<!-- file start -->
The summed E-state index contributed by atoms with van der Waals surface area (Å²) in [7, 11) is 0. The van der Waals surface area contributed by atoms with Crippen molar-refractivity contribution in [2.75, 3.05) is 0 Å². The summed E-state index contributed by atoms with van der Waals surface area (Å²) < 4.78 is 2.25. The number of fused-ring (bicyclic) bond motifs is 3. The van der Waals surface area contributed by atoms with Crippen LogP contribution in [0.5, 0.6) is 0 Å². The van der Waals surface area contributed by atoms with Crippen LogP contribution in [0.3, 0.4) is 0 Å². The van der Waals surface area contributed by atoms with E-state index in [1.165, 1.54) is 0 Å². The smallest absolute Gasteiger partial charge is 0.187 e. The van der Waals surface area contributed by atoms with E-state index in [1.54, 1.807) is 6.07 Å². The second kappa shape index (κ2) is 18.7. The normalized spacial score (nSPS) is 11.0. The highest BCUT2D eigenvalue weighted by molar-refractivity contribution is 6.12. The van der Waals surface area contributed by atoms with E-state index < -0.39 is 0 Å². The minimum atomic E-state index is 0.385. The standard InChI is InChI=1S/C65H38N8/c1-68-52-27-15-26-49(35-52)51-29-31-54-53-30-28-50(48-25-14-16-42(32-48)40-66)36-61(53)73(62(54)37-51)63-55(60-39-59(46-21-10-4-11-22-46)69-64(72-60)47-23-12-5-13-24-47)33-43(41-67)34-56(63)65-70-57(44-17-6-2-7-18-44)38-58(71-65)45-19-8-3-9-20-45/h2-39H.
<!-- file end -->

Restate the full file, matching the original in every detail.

The summed E-state index contributed by atoms with van der Waals surface area (Å²) in [7, 11) is 0. The van der Waals surface area contributed by atoms with Crippen molar-refractivity contribution in [2.75, 3.05) is 0 Å². The summed E-state index contributed by atoms with van der Waals surface area (Å²) < 4.78 is 2.25. The number of fused-ring (bicyclic) bond motifs is 3. The van der Waals surface area contributed by atoms with Crippen LogP contribution in [0.5, 0.6) is 0 Å². The van der Waals surface area contributed by atoms with Crippen LogP contribution in [0.3, 0.4) is 0 Å². The van der Waals surface area contributed by atoms with E-state index in [1.165, 1.54) is 0 Å². The smallest absolute Gasteiger partial charge is 0.187 e. The van der Waals surface area contributed by atoms with E-state index in [1.54, 1.807) is 6.07 Å². The second kappa shape index (κ2) is 18.7. The normalized spacial score (nSPS) is 11.0. The highest BCUT2D eigenvalue weighted by molar-refractivity contribution is 6.12. The van der Waals surface area contributed by atoms with E-state index < -0.39 is 0 Å². The minimum atomic E-state index is 0.385. The standard InChI is InChI=1S/C65H38N8/c1-68-52-27-15-26-49(35-52)51-29-31-54-53-30-28-50(48-25-14-16-42(32-48)40-66)36-61(53)73(62(54)37-51)63-55(60-39-59(46-21-10-4-11-22-46)69-64(72-60)47-23-12-5-13-24-47)33-43(41-67)34-56(63)65-70-57(44-17-6-2-7-18-44)38-58(71-65)45-19-8-3-9-20-45/h2-39H.